OK, forget about the religion part... I got thinking about Happiness. 

It's seen that most of our lives aims we want to be happy, but never. The below ramblings are just thoughts in motion in that direction. 

What's your definition of happiness? Research in the field of positive psychology and happiness often define a happy person as someone who experiences frequent positive emotions, such as joy, interest, and pride, and infrequent (though not absent) negative emotions, such as sadness, anxiety and anger (Lyubomirsky et al., 2005). Happiness has also been said to relate to life satisfaction, appreciation of life, moments of pleasure, but overall it has to do with the positive experience of emotions.

The key to these definitions is that positive emotions do not indicate the absence of negative emotions. A "happy person" experiences the spectrum of emotions just like anybody else, but the frequency by which they experience the negative ones may differ. It could be that "happy people" don't experience as much negative emotion because they process it differently or they may find meaning in a way others have not. In fact, using the phrase "happy person" is probably incorrect because it assumes that they are naturally happy or that positive things happen to them more often. Nobody is immune to life's stressors, but the question is whether you see those stressors as moments of opposition or moments of opportunity.

Regardless of where you are on the happiness spectrum, each person has their own way of defining happiness. Philosophers, actors, politicians, and everybody in between have all weighed in on their own view of happiness. Read some of our favorite definitions below and let us know what resonated with you.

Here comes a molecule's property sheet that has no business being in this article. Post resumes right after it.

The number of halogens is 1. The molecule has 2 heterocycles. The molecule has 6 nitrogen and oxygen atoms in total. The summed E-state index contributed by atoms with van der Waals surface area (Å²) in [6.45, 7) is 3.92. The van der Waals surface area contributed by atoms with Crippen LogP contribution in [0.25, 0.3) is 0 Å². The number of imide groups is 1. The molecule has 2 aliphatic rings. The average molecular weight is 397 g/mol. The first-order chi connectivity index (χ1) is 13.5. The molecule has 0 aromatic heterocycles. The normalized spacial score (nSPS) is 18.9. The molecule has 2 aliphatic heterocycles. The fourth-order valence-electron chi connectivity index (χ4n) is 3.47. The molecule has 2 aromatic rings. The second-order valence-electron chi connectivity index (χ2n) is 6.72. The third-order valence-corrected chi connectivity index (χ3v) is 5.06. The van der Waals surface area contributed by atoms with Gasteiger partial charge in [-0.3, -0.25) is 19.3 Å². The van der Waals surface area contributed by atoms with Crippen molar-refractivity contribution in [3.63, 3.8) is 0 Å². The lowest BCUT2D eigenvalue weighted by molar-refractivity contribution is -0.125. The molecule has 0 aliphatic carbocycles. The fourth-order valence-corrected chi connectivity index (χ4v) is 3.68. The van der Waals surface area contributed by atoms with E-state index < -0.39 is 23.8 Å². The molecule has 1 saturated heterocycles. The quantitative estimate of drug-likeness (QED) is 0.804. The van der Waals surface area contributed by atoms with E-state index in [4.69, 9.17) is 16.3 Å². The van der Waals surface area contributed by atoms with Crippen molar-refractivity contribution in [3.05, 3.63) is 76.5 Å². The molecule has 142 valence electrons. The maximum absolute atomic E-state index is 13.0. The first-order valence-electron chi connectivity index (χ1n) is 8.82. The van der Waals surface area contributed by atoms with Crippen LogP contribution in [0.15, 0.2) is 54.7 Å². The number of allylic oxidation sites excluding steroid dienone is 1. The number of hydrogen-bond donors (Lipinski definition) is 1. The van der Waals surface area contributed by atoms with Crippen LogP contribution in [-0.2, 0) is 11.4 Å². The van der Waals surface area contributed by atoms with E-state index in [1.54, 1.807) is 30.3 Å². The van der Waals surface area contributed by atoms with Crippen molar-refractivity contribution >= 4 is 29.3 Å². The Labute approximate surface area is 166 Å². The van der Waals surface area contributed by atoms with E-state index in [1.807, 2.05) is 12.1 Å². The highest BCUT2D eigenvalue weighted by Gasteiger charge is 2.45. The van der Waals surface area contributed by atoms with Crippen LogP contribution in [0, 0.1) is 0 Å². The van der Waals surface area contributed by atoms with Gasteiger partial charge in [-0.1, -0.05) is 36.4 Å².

The ancient Greeks defined happiness as:

"Happiness is the joy that we feel when we're striving after our potential."

Shirley MacLaine, Academy Award winner, said:

"To be happy, you have to be willing to be compliant with not knowing."

Michael J. Fox said:

"My happiness grows in direct proportion to my acceptance, and in inverse proportion to my expectations."

Gabrielle Bernstein, author, said:

"Choosing happiness is the path of least resistance."

Aristotle said:

"Happiness is a state of activity."

Dr. Shefali Tsabary, psychologist and author, said:

"Only when we fill our own need and feel satiated from within can we truly be fulfilled and happy."

Eleanor Roosevelt said:

"Someone once asked me what I regarded as the three most important requirements for happiness. My answer was: A feeling that you have been honest with yourself and those around you; a feeling that you have done the best you could both in your personal life and in your work; and the ability to love others."

What's great about all these definitions is that commonalities start emerging. Shirley MacLaine and Michael J. Fox tell us to accept life's situations and to accept uncertainty as a natural part of life. And the greater we are able to do that, the greater we can lean into happiness. Mastin Kipp tells us it's ok to not strive to be happy, but accept whatever we're feeling. He hints at an important concept, which is that we so often try to fix things and get to be "happy" or "at peace" or "over a situation," but sometimes we need to acknowledge what we're feeling (whatever that is). What you often find is that acknowledgement will allow you to move into the "happy space" more quickly because your emotions aren't trying to get your attention. Your emotions aren't screaming at you, telling you that you're sad or angry. You've already begun the work of processing it.

So now it's your turn to begin finding the happiness in you. What brings you joy? Maybe it's a night in watching TV. Maybe it's a night out at a new restaurant in town. Maybe it's staying up late watching a movie with your significant other. Maybe it depends on your mood. Wherever your happiness resides, go enjoy it. And tell us which of these definitions of happiness resonated with you most 

"Price Is What You Pay, Value Is What You Get !"